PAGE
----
Listed among people’s greatest fears is public speaking. You stand in front of a crowd, exposed and vulnerable – all eyes are on you. The spotlights, though sometimes hot and blinding, offer a little comfort because they shield you from potential yawns or glazed-over eyes. What they do not shield you from, however, is the sound of muffled untimely laughter or muted response to a poorly written speech.
It is hard to explain the fear of public speaking until you have experienced it yourself. But it does not have to feel so terrifying. With a solid plan and good speechwriting, you can have the audience in the palm of your hand and enjoying your presentation.
Believe it or not, you can even learn to enjoy speaking in public. To feel the impact of your words and insight resonate in a room of hundreds can be a rush. To educate, to influence, and to possibly share the love of Christ to a room of fresh and eager ears is a privilege to not be taken lightly. Your words have the power to inspire, to change the trajectory of a company, or to lead someone to receive the gift of eternal life. Your words mean something.
So, how do you take your thoughts and form them into a powerful speech that will change people’s lives? The content is up to you, but some helpful tips on how to present your thoughts are below…
- Create an outline: Be intentional about the points you want to make. The key points of your speech will keep you on track throughout the process.
- Your opening sets the tone: When setting up your speech, a funny story, a shocking statistic, or some other attention-grabbing introduction will pull in the crowd. If you ease into your talk, the audience may take time to get adjusted in their seats, find their coffee or a notebook, etc. What they will not be doing is paying attention and you risk losing them for the rest of the time.
- Present the way you speak: The way you speak is most likely very different from the way you write. Be sure to use conversational terms and contractions in your speech. It will flow much more naturally, and you will be more relatable to the audience.
- Add your personality: Do not be afraid to let your guard down and let your personality shine through as you speak. Humor and a little vulnerability can go a long way in connecting with the audience.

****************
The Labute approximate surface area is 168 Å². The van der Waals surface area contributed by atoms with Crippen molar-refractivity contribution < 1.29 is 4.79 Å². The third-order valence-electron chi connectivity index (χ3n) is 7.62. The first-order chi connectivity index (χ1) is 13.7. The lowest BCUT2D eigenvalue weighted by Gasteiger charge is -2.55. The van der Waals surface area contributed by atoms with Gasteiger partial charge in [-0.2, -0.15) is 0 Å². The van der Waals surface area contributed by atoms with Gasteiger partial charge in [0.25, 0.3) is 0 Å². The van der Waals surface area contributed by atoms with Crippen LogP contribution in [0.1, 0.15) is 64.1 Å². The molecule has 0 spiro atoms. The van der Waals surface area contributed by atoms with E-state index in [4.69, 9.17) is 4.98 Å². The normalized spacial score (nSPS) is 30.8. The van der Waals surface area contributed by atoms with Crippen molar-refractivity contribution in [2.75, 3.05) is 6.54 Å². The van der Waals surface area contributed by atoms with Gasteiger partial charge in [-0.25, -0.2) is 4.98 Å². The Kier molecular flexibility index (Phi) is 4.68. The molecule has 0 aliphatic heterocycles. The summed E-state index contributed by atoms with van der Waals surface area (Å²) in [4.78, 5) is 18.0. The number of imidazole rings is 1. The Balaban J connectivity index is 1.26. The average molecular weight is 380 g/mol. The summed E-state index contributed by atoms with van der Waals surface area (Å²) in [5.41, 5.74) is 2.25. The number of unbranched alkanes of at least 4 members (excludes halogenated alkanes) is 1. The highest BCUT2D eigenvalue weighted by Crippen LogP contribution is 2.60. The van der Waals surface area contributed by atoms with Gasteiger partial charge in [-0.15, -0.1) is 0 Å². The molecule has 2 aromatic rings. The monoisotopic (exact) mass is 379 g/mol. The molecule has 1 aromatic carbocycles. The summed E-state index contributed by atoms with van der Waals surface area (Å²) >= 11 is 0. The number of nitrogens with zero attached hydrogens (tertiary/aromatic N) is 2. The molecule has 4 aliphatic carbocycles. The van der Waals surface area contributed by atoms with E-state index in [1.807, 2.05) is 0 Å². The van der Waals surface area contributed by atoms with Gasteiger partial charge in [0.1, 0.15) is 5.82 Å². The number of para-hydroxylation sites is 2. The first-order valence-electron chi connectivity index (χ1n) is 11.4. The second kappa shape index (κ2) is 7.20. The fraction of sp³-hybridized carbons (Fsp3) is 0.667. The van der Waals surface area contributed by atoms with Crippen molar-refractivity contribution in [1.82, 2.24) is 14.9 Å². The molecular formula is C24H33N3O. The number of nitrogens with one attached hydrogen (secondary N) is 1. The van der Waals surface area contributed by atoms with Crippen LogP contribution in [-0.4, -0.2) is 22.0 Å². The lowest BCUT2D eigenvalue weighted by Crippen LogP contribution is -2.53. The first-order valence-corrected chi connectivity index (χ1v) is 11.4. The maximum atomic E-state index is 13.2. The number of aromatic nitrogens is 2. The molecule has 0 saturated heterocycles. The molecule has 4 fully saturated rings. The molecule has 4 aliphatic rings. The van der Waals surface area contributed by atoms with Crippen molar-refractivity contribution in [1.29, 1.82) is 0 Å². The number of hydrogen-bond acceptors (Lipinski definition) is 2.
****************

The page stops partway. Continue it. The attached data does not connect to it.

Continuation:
- Read aloud: As you are writing your speech, continually read it aloud to yourself to ensure it sounds the way you want. Reading in your head and speaking aloud can sound dramatically different.
- Carefully craft your story: Speeches should present a problem and offer the solution. It is why people are there to listen. You are meeting a need or answering a question. Before you get to the solution though, carefully set up what the problem is and why it needs a solution. What you say should be a clear process that offers relief.
- Simplify: When you have finished writing, go back through your words and simplify the concepts. Oftentimes we get caught up as we get excited to share our knowledge. It is easy to make presumptions about the audience’s knowledge level and lose them in the process. The use of clear and concise thoughts is imperative in communicating effectively.
- Do your research: Accuracy is crucial. This may be shocking (add sarcastic eye roll here) but there are some people who take great pleasure in pointing out flaws and inaccuracies. Stay ahead of them with a little research.
- Add visual aids: A video, an experiment, a prop, or some photos or slides can help keep your audience engaged and hopefully intrigued!
- Do not be self-indulgent: The speech is not about you. Even if you are discussing something you have created or discovered — remember it is not about you — it is about how you make the audience feel and what they can learn.
- Have clear takeaways: There should be no more than 2 or 3 clear and important action points that the audience can take home with them.
- Know your audience: A speech should be tailored specifically to the audience. That means, if you are speaking to a group of CEOs in New York City one day and recent college graduates in the Midwest the next day, you need to be able to adjust your presentation to speak specifically to those individual groups.
- Reinforce your points: It is difficult to find someone who listens to absolutely everything you say so make sure you repeat the important points to ensure they retain them after the audience walks out of the room.
- Silence can be an attention grabber: There may be a point in your speech where you feel you are hitting the audience with a lot of information. And, maybe they are drifting a bit. Make a strong or dramatic statement or ask a pointed question — then pause to bring them back.
- Tie it together: As mentioned above, there must be a solution to the problem you have presented. Tell a story or give a real-life application to tie up your points and make it memorable.
- Stop talking! In our current world of soundbites and social media, no one is used to sitting and listening for long periods of time. So keep it brief. Hit your points, charm the audience and say goodbye. Treat your speech as a blog instead of a research paper!
The two most important things to remember are to be yourself and to be confident in what you are saying. There is a reason someone trusted you to speak. The most engaging you is a confident and comfortable you!
If you or someone at your organization needs assistance or guidance in speechwriting, Infinity Concepts is here to help you reach your goals AND your audience. Contact Chief Growth Officer Darrell Law at Darrell@infinityconcepts.com or 724.733.1200 x26.
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